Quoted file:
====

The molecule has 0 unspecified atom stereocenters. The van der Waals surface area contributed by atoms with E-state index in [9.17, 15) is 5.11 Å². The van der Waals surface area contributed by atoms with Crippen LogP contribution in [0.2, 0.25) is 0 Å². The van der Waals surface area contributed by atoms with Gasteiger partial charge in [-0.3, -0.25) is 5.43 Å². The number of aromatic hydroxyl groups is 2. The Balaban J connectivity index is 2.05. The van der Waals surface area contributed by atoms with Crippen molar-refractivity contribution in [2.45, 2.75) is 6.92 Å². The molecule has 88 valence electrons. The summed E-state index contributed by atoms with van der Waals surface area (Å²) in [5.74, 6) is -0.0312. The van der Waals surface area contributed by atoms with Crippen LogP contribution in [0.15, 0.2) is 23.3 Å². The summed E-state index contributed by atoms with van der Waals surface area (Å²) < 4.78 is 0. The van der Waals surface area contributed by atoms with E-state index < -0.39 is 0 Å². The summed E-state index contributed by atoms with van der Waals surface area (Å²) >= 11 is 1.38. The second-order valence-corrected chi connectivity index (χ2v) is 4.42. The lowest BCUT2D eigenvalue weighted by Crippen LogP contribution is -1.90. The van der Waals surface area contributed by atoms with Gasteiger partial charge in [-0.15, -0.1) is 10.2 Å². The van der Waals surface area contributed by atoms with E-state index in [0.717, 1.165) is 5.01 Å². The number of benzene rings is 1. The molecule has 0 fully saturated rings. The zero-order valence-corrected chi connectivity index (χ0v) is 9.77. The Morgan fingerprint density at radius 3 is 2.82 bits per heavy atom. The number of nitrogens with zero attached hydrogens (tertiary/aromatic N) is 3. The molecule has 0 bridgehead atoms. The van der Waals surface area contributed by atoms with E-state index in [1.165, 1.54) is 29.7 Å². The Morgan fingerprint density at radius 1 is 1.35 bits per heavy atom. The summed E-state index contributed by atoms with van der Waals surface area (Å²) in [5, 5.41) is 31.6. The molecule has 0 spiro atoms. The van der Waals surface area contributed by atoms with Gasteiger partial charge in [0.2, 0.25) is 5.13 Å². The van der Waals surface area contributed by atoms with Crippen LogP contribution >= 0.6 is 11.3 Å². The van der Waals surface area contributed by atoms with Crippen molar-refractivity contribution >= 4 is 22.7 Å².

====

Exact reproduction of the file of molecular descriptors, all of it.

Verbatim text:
The molecule has 0 unspecified atom stereocenters. The van der Waals surface area contributed by atoms with E-state index in [9.17, 15) is 5.11 Å². The van der Waals surface area contributed by atoms with Crippen LogP contribution in [0.2, 0.25) is 0 Å². The van der Waals surface area contributed by atoms with Gasteiger partial charge in [-0.3, -0.25) is 5.43 Å². The number of aromatic hydroxyl groups is 2. The Balaban J connectivity index is 2.05. The van der Waals surface area contributed by atoms with Crippen molar-refractivity contribution in [2.45, 2.75) is 6.92 Å². The molecule has 88 valence electrons. The summed E-state index contributed by atoms with van der Waals surface area (Å²) in [5.74, 6) is -0.0312. The van der Waals surface area contributed by atoms with Crippen LogP contribution in [0.15, 0.2) is 23.3 Å². The summed E-state index contributed by atoms with van der Waals surface area (Å²) < 4.78 is 0. The van der Waals surface area contributed by atoms with E-state index < -0.39 is 0 Å². The summed E-state index contributed by atoms with van der Waals surface area (Å²) >= 11 is 1.38. The second-order valence-corrected chi connectivity index (χ2v) is 4.42. The lowest BCUT2D eigenvalue weighted by Crippen LogP contribution is -1.90. The van der Waals surface area contributed by atoms with Gasteiger partial charge in [-0.15, -0.1) is 10.2 Å². The van der Waals surface area contributed by atoms with E-state index in [0.717, 1.165) is 5.01 Å². The number of benzene rings is 1. The molecule has 0 fully saturated rings. The zero-order valence-corrected chi connectivity index (χ0v) is 9.77. The Morgan fingerprint density at radius 3 is 2.82 bits per heavy atom. The number of nitrogens with zero attached hydrogens (tertiary/aromatic N) is 3. The molecule has 0 bridgehead atoms. The van der Waals surface area contributed by atoms with E-state index in [1.165, 1.54) is 29.7 Å². The Morgan fingerprint density at radius 1 is 1.35 bits per heavy atom. The summed E-state index contributed by atoms with van der Waals surface area (Å²) in [5, 5.41) is 31.6. The molecule has 0 spiro atoms. The van der Waals surface area contributed by atoms with Gasteiger partial charge in [0.2, 0.25) is 5.13 Å². The van der Waals surface area contributed by atoms with Crippen LogP contribution >= 0.6 is 11.3 Å². The van der Waals surface area contributed by atoms with Crippen molar-refractivity contribution >= 4 is 22.7 Å².